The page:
Systematic Theology 9: The Existence of God

How do we know that God exists?

This week see’s us start part 2 of Wayne Grudem’s systematic theology. So far we’ve covered The Doctrines of the Word of God. And now, we are looking at the Doctrines of God.

My mentor once told me, systematic theology studies are usually divided over what to look at first. God or the Bible. It’s a bit like the chicken and the egg. Theology is, by definition, the study of God. So intuitively we may assume the Doctrine of God should be studied first. However, since Systematic Theology is our knowledge about God as defined by the whole of scripture, it is important that we establish what Scripture claims for itself first.

In short, it doesn’t really matter, and there is a lot of overlap.

Reading chapter 9, felt a little like re-visiting my RE classes back in secondary school.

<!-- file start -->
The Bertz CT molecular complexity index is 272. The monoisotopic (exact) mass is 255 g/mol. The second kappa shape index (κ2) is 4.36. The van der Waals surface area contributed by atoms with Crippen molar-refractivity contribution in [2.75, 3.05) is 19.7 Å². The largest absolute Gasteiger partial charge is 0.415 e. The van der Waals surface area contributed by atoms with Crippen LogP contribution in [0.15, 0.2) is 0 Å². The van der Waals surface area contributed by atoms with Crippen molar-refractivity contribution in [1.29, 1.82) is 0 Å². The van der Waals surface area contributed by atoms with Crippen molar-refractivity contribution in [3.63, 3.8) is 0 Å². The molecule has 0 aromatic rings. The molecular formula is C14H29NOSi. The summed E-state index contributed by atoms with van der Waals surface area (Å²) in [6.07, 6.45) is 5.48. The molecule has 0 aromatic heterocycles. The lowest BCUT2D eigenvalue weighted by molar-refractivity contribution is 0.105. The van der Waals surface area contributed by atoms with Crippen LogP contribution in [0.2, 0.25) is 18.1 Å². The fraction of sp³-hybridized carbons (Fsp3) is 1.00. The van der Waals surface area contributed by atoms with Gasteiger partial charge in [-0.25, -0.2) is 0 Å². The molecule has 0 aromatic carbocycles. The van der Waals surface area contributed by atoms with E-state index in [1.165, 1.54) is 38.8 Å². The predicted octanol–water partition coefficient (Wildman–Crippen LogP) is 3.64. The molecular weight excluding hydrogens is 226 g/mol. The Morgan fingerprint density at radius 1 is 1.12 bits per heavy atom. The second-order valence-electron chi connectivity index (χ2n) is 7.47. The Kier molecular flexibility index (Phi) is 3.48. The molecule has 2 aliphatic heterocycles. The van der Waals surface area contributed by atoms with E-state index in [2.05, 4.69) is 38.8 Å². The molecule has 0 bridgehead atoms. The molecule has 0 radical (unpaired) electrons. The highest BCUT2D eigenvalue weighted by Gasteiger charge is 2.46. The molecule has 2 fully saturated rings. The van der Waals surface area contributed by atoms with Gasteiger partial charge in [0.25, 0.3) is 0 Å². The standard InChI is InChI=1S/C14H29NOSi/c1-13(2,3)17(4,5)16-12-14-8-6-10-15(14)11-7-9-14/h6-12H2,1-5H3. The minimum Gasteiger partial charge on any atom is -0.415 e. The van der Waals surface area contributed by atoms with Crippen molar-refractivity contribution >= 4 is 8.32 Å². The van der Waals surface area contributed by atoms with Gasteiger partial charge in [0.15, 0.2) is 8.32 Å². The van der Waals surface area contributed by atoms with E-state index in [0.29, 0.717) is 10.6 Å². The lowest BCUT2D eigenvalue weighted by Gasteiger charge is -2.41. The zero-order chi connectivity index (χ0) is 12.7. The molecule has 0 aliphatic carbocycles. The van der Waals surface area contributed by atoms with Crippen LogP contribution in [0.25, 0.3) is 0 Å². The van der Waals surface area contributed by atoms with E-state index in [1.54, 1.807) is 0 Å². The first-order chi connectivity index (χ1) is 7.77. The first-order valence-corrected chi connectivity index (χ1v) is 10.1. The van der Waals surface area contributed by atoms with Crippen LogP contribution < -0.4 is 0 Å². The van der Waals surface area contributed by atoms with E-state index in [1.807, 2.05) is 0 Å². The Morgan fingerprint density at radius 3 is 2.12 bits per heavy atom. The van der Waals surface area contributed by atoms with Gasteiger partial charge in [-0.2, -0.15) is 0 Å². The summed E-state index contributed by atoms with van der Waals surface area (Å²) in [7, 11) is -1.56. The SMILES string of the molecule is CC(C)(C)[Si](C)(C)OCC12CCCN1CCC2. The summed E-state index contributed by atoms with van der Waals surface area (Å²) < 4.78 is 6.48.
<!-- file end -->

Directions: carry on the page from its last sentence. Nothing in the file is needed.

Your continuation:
Wayne Grudem outlines four main approaches to believing God’s existence.

1) Our inner sense of God (which is intensified by the Holy Spirit for Christians, and alluded to in Scripture – see Romans 1:19,21,25)

2) The Evidence of God in Scripture and Nature (we are told the heavens declare God’s glory, that the seasons of fruitfulness demonstrate His mercy – see Acts 14:17 & Psalm 19:1)

3) The Traditional proofs – these were covered for most students in Religious Studies classes at school. A quick google search will find good elaborations on them. (Sorry I don’t have time now to re-hash them!) They included the Comological Argument (First Cause), Teleological Argument (Intelligent Design), Ontological Argument (The “Greatest” thing must be real in order to be the “greatest”) and the Moral Argument (see point 1).

Interestingly, Grudem concedes that these traditional arguments are true whether we are convinced by them or not. But that, they themselves, cannot bring to saving faith the lost. This is because of the Doctrine of the Sufficiency and Necessity of Scripture.

4) Finally, we are told that only God can overcome our sin (which blinds us) and enable us to be persuaded by His existence. 1 Corinthians 1:21 reminds us that human wisdom is inadequate, we are dependent on Him to bring us life.

Please see my notes below:

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